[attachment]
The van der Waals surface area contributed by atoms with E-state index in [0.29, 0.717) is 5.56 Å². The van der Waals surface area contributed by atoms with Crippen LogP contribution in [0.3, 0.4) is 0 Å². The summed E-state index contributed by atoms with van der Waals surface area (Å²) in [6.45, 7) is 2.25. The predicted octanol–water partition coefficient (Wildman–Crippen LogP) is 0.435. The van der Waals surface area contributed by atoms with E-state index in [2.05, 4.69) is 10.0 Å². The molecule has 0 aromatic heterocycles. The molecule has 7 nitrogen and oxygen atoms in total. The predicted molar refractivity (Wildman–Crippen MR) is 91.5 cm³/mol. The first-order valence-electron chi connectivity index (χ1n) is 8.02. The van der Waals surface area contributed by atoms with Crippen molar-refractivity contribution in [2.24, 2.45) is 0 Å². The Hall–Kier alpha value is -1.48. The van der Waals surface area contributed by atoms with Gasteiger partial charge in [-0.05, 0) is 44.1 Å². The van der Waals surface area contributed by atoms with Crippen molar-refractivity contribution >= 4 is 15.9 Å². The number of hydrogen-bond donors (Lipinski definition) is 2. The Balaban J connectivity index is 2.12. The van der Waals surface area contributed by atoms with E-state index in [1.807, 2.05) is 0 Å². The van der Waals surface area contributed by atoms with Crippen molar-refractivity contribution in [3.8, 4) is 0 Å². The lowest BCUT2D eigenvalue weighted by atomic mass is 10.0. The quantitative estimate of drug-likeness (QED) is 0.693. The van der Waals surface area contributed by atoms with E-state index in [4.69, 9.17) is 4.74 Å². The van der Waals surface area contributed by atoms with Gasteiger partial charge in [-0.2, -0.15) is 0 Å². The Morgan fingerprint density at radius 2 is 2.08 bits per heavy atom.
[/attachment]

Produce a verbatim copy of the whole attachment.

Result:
The van der Waals surface area contributed by atoms with E-state index in [0.29, 0.717) is 5.56 Å². The van der Waals surface area contributed by atoms with Crippen LogP contribution in [0.3, 0.4) is 0 Å². The summed E-state index contributed by atoms with van der Waals surface area (Å²) in [6.45, 7) is 2.25. The predicted octanol–water partition coefficient (Wildman–Crippen LogP) is 0.435. The van der Waals surface area contributed by atoms with E-state index in [2.05, 4.69) is 10.0 Å². The molecule has 0 aromatic heterocycles. The molecule has 7 nitrogen and oxygen atoms in total. The predicted molar refractivity (Wildman–Crippen MR) is 91.5 cm³/mol. The first-order valence-electron chi connectivity index (χ1n) is 8.02. The van der Waals surface area contributed by atoms with Crippen molar-refractivity contribution in [2.24, 2.45) is 0 Å². The Hall–Kier alpha value is -1.48. The van der Waals surface area contributed by atoms with Gasteiger partial charge in [-0.05, 0) is 44.1 Å². The van der Waals surface area contributed by atoms with Crippen molar-refractivity contribution >= 4 is 15.9 Å². The number of hydrogen-bond donors (Lipinski definition) is 2. The Balaban J connectivity index is 2.12. The van der Waals surface area contributed by atoms with E-state index in [1.807, 2.05) is 0 Å². The van der Waals surface area contributed by atoms with Crippen molar-refractivity contribution in [3.8, 4) is 0 Å². The lowest BCUT2D eigenvalue weighted by atomic mass is 10.0. The quantitative estimate of drug-likeness (QED) is 0.693. The van der Waals surface area contributed by atoms with E-state index in [4.69, 9.17) is 4.74 Å². The van der Waals surface area contributed by atoms with Gasteiger partial charge in [-0.2, -0.15) is 0 Å². The Morgan fingerprint density at radius 2 is 2.08 bits per heavy atom.